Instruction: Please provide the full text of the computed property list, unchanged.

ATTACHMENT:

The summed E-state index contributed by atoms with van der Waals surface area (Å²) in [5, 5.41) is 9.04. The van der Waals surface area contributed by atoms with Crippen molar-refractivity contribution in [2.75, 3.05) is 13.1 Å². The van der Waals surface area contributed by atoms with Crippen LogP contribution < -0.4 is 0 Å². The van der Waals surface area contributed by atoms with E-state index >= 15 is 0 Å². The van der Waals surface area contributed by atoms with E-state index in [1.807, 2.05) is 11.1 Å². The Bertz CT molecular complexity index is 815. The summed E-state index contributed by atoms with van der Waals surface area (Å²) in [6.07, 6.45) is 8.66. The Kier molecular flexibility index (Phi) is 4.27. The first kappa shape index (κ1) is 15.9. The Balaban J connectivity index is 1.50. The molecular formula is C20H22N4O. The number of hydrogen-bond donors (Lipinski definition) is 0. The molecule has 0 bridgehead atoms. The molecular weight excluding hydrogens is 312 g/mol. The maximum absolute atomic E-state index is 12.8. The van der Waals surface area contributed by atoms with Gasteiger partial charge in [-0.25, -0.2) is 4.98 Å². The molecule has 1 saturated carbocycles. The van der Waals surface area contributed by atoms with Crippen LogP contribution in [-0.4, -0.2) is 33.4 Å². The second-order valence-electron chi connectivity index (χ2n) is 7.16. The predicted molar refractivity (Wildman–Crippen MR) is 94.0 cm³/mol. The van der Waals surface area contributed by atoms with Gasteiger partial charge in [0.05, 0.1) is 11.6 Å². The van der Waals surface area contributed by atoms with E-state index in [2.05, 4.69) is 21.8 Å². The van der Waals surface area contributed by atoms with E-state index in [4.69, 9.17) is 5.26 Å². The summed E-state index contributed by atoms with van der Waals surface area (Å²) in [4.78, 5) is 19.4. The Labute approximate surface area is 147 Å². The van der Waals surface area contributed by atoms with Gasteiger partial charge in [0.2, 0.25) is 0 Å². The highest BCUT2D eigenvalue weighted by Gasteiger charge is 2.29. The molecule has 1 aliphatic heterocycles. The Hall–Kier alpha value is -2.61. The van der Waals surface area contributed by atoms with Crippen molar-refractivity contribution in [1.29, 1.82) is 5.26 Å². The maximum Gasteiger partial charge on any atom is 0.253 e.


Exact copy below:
The summed E-state index contributed by atoms with van der Waals surface area (Å²) in [5, 5.41) is 9.04. The van der Waals surface area contributed by atoms with Crippen molar-refractivity contribution in [2.75, 3.05) is 13.1 Å². The van der Waals surface area contributed by atoms with Crippen LogP contribution < -0.4 is 0 Å². The van der Waals surface area contributed by atoms with E-state index >= 15 is 0 Å². The van der Waals surface area contributed by atoms with E-state index in [1.807, 2.05) is 11.1 Å². The Bertz CT molecular complexity index is 815. The summed E-state index contributed by atoms with van der Waals surface area (Å²) in [6.07, 6.45) is 8.66. The Kier molecular flexibility index (Phi) is 4.27. The first kappa shape index (κ1) is 15.9. The Balaban J connectivity index is 1.50. The molecular formula is C20H22N4O. The number of hydrogen-bond donors (Lipinski definition) is 0. The molecule has 0 bridgehead atoms. The molecular weight excluding hydrogens is 312 g/mol. The maximum absolute atomic E-state index is 12.8. The van der Waals surface area contributed by atoms with Gasteiger partial charge in [-0.25, -0.2) is 4.98 Å². The molecule has 1 saturated carbocycles. The van der Waals surface area contributed by atoms with Crippen LogP contribution in [-0.4, -0.2) is 33.4 Å². The second-order valence-electron chi connectivity index (χ2n) is 7.16. The predicted molar refractivity (Wildman–Crippen MR) is 94.0 cm³/mol. The van der Waals surface area contributed by atoms with Gasteiger partial charge in [0.05, 0.1) is 11.6 Å². The van der Waals surface area contributed by atoms with E-state index in [2.05, 4.69) is 21.8 Å². The van der Waals surface area contributed by atoms with E-state index in [4.69, 9.17) is 5.26 Å². The summed E-state index contributed by atoms with van der Waals surface area (Å²) in [4.78, 5) is 19.4. The Labute approximate surface area is 147 Å². The van der Waals surface area contributed by atoms with Gasteiger partial charge in [0.2, 0.25) is 0 Å². The highest BCUT2D eigenvalue weighted by Gasteiger charge is 2.29. The molecule has 1 aliphatic heterocycles. The Hall–Kier alpha value is -2.61. The van der Waals surface area contributed by atoms with Crippen molar-refractivity contribution in [1.29, 1.82) is 5.26 Å². The maximum Gasteiger partial charge on any atom is 0.253 e.